Taiwan needs advanced F-16 C/D jets: defense official
ROC Central News Agency
Taipei, May 2 (CNA) Taiwan needs advanced F-16 C/D jet fighters, Deputy Defense Minister Andrew Yang said Wednesday in the wake of a promise by the United States to consider selling new fighters to Taiwan.
Taipei needs F-16 C/Ds, despite Washington's agreement to an F-16 A/B retrofit package last year, Yang told the Legislature's Foreign Affairs and National Defense Committee.
Last September, the U.S. and Taiwan reached a US$5.85 billion deal to upgrade the country's 145 aging F-16 A/B fleet, which has been in service for more than a decade.
The key elements of the retrofit package include the advanced Active Electronically Scanned Array and the AIM-9X air-to-air missile, neither of which are provided in some F-16 C/D models.
"If the U.S. agrees to sell Taiwan the jets, then the country will ask for F-16 C/Ds with better equipment," he said, adding that this would enhance the nation's air combat capability.
However, ruling Kuomintang lawmaker Lin Yu-fang said during a session break that "what we really need is the F-35 jet."
Lin admitted that this would be difficult to achieve because "lots of countries are waiting in line," citing Japan and South Korea as Asian countries also seeking the advanced jets.
In a telephone interview with CNA, Tsai Huang-liang, an opposition Democratic Progressive Party lawmaker, noted that there "is a long way to go" before the U.S. sells even the F-16 C/Ds, let alone F-35s, to Taiwan.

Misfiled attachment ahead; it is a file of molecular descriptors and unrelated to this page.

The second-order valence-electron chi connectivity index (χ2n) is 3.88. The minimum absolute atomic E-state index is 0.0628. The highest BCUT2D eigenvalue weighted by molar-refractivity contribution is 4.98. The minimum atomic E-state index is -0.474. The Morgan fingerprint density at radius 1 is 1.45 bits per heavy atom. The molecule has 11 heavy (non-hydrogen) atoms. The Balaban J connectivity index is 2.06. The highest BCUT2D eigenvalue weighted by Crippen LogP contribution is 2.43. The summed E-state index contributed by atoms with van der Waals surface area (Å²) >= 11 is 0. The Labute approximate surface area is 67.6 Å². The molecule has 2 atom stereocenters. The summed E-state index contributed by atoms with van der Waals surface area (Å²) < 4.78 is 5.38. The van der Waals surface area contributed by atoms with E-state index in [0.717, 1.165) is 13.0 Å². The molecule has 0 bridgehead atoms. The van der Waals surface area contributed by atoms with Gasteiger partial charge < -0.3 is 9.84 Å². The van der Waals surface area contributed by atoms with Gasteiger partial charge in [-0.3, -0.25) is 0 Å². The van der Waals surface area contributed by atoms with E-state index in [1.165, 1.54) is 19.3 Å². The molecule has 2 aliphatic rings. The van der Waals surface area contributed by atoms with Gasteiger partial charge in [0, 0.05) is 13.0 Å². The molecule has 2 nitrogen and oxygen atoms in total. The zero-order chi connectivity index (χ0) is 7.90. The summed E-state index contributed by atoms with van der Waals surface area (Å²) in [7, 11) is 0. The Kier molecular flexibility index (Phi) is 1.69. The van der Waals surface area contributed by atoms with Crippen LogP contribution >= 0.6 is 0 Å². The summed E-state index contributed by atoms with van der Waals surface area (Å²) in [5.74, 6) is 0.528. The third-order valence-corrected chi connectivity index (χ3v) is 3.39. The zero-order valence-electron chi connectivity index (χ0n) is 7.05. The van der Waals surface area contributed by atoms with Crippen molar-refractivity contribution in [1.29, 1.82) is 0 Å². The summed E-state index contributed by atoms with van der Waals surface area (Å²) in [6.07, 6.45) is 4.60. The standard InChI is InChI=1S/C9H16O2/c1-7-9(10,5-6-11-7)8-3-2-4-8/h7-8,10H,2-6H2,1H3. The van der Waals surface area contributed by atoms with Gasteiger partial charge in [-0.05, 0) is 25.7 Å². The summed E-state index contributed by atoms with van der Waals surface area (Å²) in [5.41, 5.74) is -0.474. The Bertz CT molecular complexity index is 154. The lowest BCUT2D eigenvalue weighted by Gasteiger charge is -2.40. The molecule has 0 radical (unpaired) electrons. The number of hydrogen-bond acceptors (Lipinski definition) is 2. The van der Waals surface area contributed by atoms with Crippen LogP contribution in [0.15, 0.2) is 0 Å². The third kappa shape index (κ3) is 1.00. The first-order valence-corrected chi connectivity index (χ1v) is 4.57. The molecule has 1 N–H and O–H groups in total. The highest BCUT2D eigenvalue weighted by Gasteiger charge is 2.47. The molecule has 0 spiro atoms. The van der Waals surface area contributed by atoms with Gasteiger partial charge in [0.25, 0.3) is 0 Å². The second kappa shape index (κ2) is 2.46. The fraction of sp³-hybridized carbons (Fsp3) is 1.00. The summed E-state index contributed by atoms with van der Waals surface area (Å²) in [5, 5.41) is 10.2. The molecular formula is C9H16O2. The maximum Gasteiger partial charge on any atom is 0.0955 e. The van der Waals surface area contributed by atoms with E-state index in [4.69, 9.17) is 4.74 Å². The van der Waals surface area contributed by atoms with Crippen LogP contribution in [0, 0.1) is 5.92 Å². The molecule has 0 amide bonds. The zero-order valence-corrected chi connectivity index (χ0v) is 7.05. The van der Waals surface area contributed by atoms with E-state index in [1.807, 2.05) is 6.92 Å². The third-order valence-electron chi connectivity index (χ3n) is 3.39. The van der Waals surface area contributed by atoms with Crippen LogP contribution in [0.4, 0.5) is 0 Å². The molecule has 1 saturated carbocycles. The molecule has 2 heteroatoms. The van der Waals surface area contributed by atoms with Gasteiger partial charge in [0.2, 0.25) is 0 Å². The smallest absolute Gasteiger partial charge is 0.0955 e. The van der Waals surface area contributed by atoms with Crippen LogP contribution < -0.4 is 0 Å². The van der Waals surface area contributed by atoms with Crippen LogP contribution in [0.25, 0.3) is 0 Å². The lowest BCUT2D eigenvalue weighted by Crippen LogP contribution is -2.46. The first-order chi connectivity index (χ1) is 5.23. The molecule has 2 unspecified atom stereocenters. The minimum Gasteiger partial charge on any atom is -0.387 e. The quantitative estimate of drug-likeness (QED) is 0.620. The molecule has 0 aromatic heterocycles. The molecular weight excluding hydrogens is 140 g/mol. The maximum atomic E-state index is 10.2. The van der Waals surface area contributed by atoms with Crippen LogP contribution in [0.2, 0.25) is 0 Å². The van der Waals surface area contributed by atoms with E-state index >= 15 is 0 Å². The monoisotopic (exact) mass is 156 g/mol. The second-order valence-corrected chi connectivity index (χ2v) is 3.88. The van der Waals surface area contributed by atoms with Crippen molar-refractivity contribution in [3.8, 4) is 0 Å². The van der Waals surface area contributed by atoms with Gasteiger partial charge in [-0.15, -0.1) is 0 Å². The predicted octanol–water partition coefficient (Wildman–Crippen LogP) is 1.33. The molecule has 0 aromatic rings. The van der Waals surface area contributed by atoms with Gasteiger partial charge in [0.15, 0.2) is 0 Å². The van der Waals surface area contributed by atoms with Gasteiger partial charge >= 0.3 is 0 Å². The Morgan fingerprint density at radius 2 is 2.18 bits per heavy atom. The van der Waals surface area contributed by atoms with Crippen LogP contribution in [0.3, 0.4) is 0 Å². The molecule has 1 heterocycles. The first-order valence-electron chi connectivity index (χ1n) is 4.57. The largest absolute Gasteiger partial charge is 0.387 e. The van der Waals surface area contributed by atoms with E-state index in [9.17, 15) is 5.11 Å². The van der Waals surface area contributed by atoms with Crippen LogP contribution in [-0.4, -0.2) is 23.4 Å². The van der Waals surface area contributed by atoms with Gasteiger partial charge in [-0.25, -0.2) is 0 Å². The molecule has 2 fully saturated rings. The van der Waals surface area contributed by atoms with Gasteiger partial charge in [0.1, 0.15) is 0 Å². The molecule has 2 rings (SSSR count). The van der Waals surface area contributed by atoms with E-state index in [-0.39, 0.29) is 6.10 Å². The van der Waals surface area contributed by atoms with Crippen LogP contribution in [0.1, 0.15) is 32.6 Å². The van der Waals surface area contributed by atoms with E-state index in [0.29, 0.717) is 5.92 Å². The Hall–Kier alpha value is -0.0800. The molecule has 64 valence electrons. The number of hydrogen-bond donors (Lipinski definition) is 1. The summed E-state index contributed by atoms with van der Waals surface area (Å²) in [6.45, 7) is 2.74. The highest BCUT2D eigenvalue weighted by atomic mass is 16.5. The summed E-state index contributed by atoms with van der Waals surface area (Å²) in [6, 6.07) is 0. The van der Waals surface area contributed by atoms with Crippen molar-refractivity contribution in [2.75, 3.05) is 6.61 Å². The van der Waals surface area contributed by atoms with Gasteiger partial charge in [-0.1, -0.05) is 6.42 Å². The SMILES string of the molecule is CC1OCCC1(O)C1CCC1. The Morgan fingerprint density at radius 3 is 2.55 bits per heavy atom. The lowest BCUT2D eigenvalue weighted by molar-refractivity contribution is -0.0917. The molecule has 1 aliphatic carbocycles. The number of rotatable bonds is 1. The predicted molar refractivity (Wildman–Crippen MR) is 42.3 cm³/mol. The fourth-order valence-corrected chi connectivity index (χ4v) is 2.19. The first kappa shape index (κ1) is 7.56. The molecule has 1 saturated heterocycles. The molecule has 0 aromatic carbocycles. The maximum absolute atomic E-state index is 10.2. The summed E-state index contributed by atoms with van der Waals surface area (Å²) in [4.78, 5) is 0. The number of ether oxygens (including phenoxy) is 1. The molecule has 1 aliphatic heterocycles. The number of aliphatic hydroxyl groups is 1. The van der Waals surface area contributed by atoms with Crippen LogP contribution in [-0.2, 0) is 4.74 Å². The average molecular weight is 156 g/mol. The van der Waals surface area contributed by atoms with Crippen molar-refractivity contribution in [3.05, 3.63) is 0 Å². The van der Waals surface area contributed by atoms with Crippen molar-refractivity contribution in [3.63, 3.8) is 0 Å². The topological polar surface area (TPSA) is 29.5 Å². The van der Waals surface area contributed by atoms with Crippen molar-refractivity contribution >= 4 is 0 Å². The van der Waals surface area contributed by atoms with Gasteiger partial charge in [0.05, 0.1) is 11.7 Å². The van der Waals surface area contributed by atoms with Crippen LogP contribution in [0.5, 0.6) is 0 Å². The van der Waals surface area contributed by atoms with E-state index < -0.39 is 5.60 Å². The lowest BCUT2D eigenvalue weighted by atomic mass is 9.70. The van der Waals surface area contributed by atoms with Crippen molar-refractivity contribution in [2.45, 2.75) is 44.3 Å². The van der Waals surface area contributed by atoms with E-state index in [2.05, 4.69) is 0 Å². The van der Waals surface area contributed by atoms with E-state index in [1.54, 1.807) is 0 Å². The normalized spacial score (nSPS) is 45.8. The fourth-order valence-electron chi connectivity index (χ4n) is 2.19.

"The U.S. will consider China's attitude when making decisions regarding the issue, and China, on the other hand, will undoubtedly do everything it can to stop any such deal from going ahead," he pointed out.
Legislator Ma Wen-chun, meanwhile, urged the government to closely examine a letter written by the White House to Republican Senator John Cornyn on jet sales to Taiwan and to look for possibilities for purchasing new planes.
In the letter, the White House said that the idea of selling new jets to Taiwan warrants "serious consideration, given the growing military threat to Taiwan."
"We recognize that China has 2,300 operational combat aircraft, while our democratic partner Taiwan has only 490," wrote Robert Nabors, a White House aide and director of the Office of Legislative Affairs.
(By Nancy Liu)
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